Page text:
• Writing Exercise 5: The Confession A or B A) Excluded or expelled A student must tell his/her parent that they have been expelled/excluded from school/college, or that they have been caught stealing. They go to see their parent, at home or work (or some other place) but wherever it is, the parent is involved with a distraction or activity that makes it impossible for them to understand what the son/daughter is telling them. B) Pregnant Girl A young woman must tell her mother that she is pregnant. She goes to see her mother, at home or work (or some other place) but wherever it is, the mother is involved with a distraction or activity that makes it impossible for her to understand what the daughter is telling her. Step 1: Pair work Decide what kind of trouble the character is in. Talk about times when you have been in trouble with parents, or done something that you know parents will be really annoyed about. How have you delayed getting to the point and confessing? How did it go when you did confess? You can choose a different the kind of trouble that your character could be in. It just needs to be big, big trouble.
  • Slide 10
  • The Confession contd In pairs work out some solutions: The girl/boy cannot just come straight out with the confession. They are too frightened. Work out why the main character feels embarrassed about this confession. They are not going to get straight to the point. They might even tell a story about someone they know who is in trouble anything to delay the evil moment when they must tell the truth. If they have ever got into big trouble themselves their story could be about someone in a similar situation and in this way the pupil can test out how the parent is going to react when they finally do confess. What kinds of tactics have you ever used, or imagined using, to break bad news to your parents? Did fears about how your parents would react, come true? How did you feel? How can you make the situation as bad as it could possibly be for this boy/girl? For example, if the child is confessing to being caught stealing, maybe the mother is a policewoman giving a talk at a school, about the evils of stealing? Could religious, cultural or social beliefs make this scene more stressful?
  • Slide 11
  • Writing Exercise 6: Twist and Turns: Revolt, Revenge, Escape Choose one of the three options below. The whole exercise can take from two to ten pages in length, depending upon how far you want to take the material. Your students can start the work in class and take it home for completion ready for class next week.
  • Slide 12
  • OPTION 1 - REVOLT Scene 1: Describe a character in their normal routine. Tell us how they willingly put everyone elses needs ahead of theirs. During this time, something happens to make their situation much, much worse. Choose from a or b below. a. A new character arrives on the scene This might be their friend, a bully who makes even more demands upon your character. Or perhaps your character finally makes a new friend, who gives them the idea that it is about time that the bully got taught a lesson? b. Some fact comes to light, that really upsets your character, and pushes them over the edge - The bully might have started showing off about your character on a social networking site. Or your character might find out that the bully is going to get them thrown out of school Scene 2: Your character tries to cope, but the new development makes it very difficult. Note that they really want to make life go on as before, but this desire is thwarted by the new circumstance. Finally, at the end of this scene, an event occurs which forces them to realise that they just cannot take it any more. Scene 3: Your character finally revolts. What happens? Is it successful or does the revolt fail? /How does the revolt affect everybody?/Are there any unexpected twists? NOTE: This story is broken into two or more sections or scenes, and the total story may be several pages long. But try to be as economical as possible.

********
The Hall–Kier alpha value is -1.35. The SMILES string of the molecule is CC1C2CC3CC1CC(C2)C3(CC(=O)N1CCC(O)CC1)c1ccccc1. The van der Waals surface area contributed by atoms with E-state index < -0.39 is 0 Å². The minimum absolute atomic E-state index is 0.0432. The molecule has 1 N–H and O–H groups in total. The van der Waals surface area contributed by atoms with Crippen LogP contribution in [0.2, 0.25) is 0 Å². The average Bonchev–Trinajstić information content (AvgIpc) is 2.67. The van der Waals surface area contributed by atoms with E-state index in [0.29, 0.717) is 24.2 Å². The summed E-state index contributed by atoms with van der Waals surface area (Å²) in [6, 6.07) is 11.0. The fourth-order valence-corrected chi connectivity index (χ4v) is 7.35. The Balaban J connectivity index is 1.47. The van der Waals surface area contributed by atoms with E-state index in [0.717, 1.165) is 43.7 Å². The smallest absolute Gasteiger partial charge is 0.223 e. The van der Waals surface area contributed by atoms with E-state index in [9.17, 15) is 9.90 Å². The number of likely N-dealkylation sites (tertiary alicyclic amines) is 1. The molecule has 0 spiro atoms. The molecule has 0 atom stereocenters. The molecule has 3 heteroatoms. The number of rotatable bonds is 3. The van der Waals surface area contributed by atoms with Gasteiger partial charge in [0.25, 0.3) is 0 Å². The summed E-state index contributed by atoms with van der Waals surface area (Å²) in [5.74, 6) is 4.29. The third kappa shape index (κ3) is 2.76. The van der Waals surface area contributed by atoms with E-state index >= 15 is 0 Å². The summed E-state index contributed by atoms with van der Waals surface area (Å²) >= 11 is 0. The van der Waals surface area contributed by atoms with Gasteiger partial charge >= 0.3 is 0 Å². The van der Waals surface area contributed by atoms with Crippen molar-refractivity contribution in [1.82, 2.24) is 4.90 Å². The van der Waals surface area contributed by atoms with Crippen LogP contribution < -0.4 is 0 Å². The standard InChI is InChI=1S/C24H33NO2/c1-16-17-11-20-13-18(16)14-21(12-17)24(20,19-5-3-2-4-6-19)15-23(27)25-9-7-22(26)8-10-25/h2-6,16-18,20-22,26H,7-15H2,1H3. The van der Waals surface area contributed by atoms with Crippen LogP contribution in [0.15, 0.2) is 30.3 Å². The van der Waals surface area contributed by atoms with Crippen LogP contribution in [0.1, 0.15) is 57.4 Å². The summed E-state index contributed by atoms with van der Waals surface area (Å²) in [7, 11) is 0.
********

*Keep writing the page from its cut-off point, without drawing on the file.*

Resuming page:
• Slide 13
  • OPTION 2 - Revenge Scene 1: Introduce us to a person who is always the brunt of practical jokes. Near the end of the scene, something happens that pushes him/her over the edge. At that moment, he/she decides to spring a practical joke of his/her own to get even. Scene 2: He/she makes preparations for the joke. Does he/she need to find helpers, secure a location, and gather props? The scene ends when he/she is all set to spring the joke. Scene 3: Our main character springs the joke. What happens as a result? Can you come up with a twist e.g., the joke has some unexpected or undesired effect? NOTE: This story is broken into two or more sections or scenes, and the total story may be several pages long. But try to be as economical as possible.
  • Slide 14
  • OPTION 3 - ESCAPE Scene 1: Introduce us to a main character who, in the normal course of life, suddenly finds himself/herself in some sort of trap or prison. This can be: A real, physical imprisonment (jail, a mine, a castle, a dungeon) A social situation (trapped at a very boring party, in a boring lesson, in a slow religious service), Possibly even some kind of mental prison, for example, someone with a phobia about spiders is stuck because there is a spider between them and the door. Scene 2: The main character prepares an escape, plans it, and perhaps makes a preliminary attempt. They run into obstacles or setbacks, which make the situation worse. They must now adjust their plan accordingly. At the end of this part of the story, things have deteriorated and it seems they will never be able to escape. They decide to make one last try. Scene 3: They make their final, desperate attempt. What happens as a result? Did they escape? Was it a total success? A mixed success? A failure? Can you come up with a twist? NOTE: This story is broken into two or more sections or scenes, and the total story may be several pages long. But try to be as economical as possible
  • Slide 15
  • Conclusion We have had a fast run through these exercises and experiencing this will help you to work out if they could be employed in your own teaching These exercises form part of a sequence designed to provide a foundation in a range of techniques that will ensure your students work reaches its potential The complete sequence of exercises is included in my book, co-authored with Dr Robyn Cox, Teaching Creative Writing in the Primary School (McGrawHill/OU 2012) see http://www.mcgraw- hill.co.uk/html/0335242790.htmlhttp://www.mcgraw- hill.co.uk/html/0335242790.html